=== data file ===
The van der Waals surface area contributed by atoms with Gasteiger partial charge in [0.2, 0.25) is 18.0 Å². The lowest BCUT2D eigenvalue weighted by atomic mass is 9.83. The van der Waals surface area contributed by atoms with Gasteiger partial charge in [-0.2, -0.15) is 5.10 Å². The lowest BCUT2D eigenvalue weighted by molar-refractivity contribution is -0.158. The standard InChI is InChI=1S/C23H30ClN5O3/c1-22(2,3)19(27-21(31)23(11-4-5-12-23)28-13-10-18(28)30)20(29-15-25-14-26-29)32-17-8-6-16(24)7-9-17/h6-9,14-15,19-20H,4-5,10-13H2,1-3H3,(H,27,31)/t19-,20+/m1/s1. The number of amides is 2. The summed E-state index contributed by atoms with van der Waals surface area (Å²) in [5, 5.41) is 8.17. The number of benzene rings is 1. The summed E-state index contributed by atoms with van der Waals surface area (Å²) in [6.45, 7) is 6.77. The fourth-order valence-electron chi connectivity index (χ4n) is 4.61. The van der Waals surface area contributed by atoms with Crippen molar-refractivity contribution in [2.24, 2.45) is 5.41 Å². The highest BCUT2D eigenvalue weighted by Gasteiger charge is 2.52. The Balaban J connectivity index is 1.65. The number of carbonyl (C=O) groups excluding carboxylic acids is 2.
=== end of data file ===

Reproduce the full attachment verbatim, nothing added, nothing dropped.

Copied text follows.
The van der Waals surface area contributed by atoms with Gasteiger partial charge in [0.2, 0.25) is 18.0 Å². The lowest BCUT2D eigenvalue weighted by atomic mass is 9.83. The van der Waals surface area contributed by atoms with Gasteiger partial charge in [-0.2, -0.15) is 5.10 Å². The lowest BCUT2D eigenvalue weighted by molar-refractivity contribution is -0.158. The standard InChI is InChI=1S/C23H30ClN5O3/c1-22(2,3)19(27-21(31)23(11-4-5-12-23)28-13-10-18(28)30)20(29-15-25-14-26-29)32-17-8-6-16(24)7-9-17/h6-9,14-15,19-20H,4-5,10-13H2,1-3H3,(H,27,31)/t19-,20+/m1/s1. The number of amides is 2. The summed E-state index contributed by atoms with van der Waals surface area (Å²) in [5, 5.41) is 8.17. The number of benzene rings is 1. The summed E-state index contributed by atoms with van der Waals surface area (Å²) in [6.45, 7) is 6.77. The fourth-order valence-electron chi connectivity index (χ4n) is 4.61. The van der Waals surface area contributed by atoms with Crippen molar-refractivity contribution in [2.24, 2.45) is 5.41 Å². The highest BCUT2D eigenvalue weighted by Gasteiger charge is 2.52. The Balaban J connectivity index is 1.65. The number of carbonyl (C=O) groups excluding carboxylic acids is 2.